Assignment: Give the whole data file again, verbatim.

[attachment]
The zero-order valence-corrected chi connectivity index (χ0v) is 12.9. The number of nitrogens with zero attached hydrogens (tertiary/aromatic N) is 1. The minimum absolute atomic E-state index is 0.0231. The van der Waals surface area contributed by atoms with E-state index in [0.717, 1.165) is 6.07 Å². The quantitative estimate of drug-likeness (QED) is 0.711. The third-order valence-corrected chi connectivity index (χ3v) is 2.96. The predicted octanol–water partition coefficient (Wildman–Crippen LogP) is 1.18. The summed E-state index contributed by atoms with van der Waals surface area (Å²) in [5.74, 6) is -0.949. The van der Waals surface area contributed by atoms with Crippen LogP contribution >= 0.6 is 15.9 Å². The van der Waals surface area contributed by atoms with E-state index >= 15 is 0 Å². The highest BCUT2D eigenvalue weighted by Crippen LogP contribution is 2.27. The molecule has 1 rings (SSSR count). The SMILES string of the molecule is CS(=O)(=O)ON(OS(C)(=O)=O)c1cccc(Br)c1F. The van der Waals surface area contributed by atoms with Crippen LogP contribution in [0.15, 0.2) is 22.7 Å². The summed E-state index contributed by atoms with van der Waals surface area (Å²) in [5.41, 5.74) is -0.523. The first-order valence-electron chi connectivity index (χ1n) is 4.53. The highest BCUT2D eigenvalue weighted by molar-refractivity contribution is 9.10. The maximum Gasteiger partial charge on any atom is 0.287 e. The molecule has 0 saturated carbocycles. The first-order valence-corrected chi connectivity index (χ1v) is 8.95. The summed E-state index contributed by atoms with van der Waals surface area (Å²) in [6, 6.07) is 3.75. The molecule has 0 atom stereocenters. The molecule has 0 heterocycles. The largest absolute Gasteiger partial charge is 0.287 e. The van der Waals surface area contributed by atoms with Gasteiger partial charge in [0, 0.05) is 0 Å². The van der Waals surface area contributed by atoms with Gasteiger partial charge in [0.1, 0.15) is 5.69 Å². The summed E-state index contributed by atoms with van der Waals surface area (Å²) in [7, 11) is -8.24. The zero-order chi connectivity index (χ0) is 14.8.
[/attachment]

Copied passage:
The zero-order valence-corrected chi connectivity index (χ0v) is 12.9. The number of nitrogens with zero attached hydrogens (tertiary/aromatic N) is 1. The minimum absolute atomic E-state index is 0.0231. The van der Waals surface area contributed by atoms with E-state index in [0.717, 1.165) is 6.07 Å². The quantitative estimate of drug-likeness (QED) is 0.711. The third-order valence-corrected chi connectivity index (χ3v) is 2.96. The predicted octanol–water partition coefficient (Wildman–Crippen LogP) is 1.18. The summed E-state index contributed by atoms with van der Waals surface area (Å²) in [5.74, 6) is -0.949. The van der Waals surface area contributed by atoms with Crippen LogP contribution >= 0.6 is 15.9 Å². The van der Waals surface area contributed by atoms with E-state index >= 15 is 0 Å². The highest BCUT2D eigenvalue weighted by Crippen LogP contribution is 2.27. The molecule has 1 rings (SSSR count). The SMILES string of the molecule is CS(=O)(=O)ON(OS(C)(=O)=O)c1cccc(Br)c1F. The van der Waals surface area contributed by atoms with Crippen LogP contribution in [0.15, 0.2) is 22.7 Å². The summed E-state index contributed by atoms with van der Waals surface area (Å²) in [5.41, 5.74) is -0.523. The first-order valence-electron chi connectivity index (χ1n) is 4.53. The highest BCUT2D eigenvalue weighted by molar-refractivity contribution is 9.10. The maximum Gasteiger partial charge on any atom is 0.287 e. The molecule has 0 saturated carbocycles. The first-order valence-corrected chi connectivity index (χ1v) is 8.95. The summed E-state index contributed by atoms with van der Waals surface area (Å²) in [6, 6.07) is 3.75. The molecule has 0 atom stereocenters. The molecule has 0 heterocycles. The largest absolute Gasteiger partial charge is 0.287 e. The van der Waals surface area contributed by atoms with Gasteiger partial charge in [0, 0.05) is 0 Å². The van der Waals surface area contributed by atoms with Gasteiger partial charge in [0.1, 0.15) is 5.69 Å². The summed E-state index contributed by atoms with van der Waals surface area (Å²) in [7, 11) is -8.24. The zero-order chi connectivity index (χ0) is 14.8.